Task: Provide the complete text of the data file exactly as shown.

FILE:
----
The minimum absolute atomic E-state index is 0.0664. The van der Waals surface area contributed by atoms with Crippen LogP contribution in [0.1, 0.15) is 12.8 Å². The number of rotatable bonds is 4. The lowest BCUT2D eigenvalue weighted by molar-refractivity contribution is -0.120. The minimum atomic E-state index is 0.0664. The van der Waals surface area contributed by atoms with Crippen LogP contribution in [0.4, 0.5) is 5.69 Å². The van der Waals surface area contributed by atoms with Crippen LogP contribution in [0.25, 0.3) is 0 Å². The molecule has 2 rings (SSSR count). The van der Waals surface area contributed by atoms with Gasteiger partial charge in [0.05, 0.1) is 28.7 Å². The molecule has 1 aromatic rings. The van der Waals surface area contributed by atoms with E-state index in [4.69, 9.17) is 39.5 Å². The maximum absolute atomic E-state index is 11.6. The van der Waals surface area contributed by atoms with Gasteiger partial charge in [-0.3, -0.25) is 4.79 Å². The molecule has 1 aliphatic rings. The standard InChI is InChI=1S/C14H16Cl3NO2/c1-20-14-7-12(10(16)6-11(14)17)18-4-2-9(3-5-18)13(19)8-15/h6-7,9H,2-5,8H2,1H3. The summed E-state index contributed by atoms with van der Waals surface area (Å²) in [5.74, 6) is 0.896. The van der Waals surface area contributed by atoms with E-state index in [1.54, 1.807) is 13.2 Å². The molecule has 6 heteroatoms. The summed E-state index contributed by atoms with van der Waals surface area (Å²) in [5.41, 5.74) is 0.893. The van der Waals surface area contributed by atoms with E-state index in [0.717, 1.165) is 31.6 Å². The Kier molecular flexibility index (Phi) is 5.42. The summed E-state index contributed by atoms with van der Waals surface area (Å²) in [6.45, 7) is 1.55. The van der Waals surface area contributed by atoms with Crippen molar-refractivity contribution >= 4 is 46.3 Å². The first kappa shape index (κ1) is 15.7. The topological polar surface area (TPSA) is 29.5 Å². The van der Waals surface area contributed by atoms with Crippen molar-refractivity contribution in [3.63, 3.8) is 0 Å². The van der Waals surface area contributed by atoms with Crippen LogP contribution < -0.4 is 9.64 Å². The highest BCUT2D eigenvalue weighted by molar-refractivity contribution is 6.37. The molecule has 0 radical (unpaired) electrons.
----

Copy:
The minimum absolute atomic E-state index is 0.0664. The van der Waals surface area contributed by atoms with Crippen LogP contribution in [0.1, 0.15) is 12.8 Å². The number of rotatable bonds is 4. The lowest BCUT2D eigenvalue weighted by molar-refractivity contribution is -0.120. The minimum atomic E-state index is 0.0664. The van der Waals surface area contributed by atoms with Crippen LogP contribution in [0.4, 0.5) is 5.69 Å². The van der Waals surface area contributed by atoms with Crippen LogP contribution in [0.25, 0.3) is 0 Å². The molecule has 2 rings (SSSR count). The van der Waals surface area contributed by atoms with Gasteiger partial charge in [0.05, 0.1) is 28.7 Å². The molecule has 1 aromatic rings. The van der Waals surface area contributed by atoms with E-state index in [4.69, 9.17) is 39.5 Å². The maximum absolute atomic E-state index is 11.6. The van der Waals surface area contributed by atoms with Gasteiger partial charge in [-0.3, -0.25) is 4.79 Å². The molecule has 1 aliphatic rings. The standard InChI is InChI=1S/C14H16Cl3NO2/c1-20-14-7-12(10(16)6-11(14)17)18-4-2-9(3-5-18)13(19)8-15/h6-7,9H,2-5,8H2,1H3. The summed E-state index contributed by atoms with van der Waals surface area (Å²) in [5.74, 6) is 0.896. The van der Waals surface area contributed by atoms with E-state index in [1.54, 1.807) is 13.2 Å². The molecule has 6 heteroatoms. The summed E-state index contributed by atoms with van der Waals surface area (Å²) in [5.41, 5.74) is 0.893. The van der Waals surface area contributed by atoms with E-state index in [0.717, 1.165) is 31.6 Å². The Kier molecular flexibility index (Phi) is 5.42. The summed E-state index contributed by atoms with van der Waals surface area (Å²) in [6.45, 7) is 1.55. The van der Waals surface area contributed by atoms with Crippen molar-refractivity contribution >= 4 is 46.3 Å². The first kappa shape index (κ1) is 15.7. The topological polar surface area (TPSA) is 29.5 Å². The van der Waals surface area contributed by atoms with Crippen molar-refractivity contribution in [3.63, 3.8) is 0 Å². The van der Waals surface area contributed by atoms with Crippen LogP contribution < -0.4 is 9.64 Å². The highest BCUT2D eigenvalue weighted by molar-refractivity contribution is 6.37. The molecule has 0 radical (unpaired) electrons.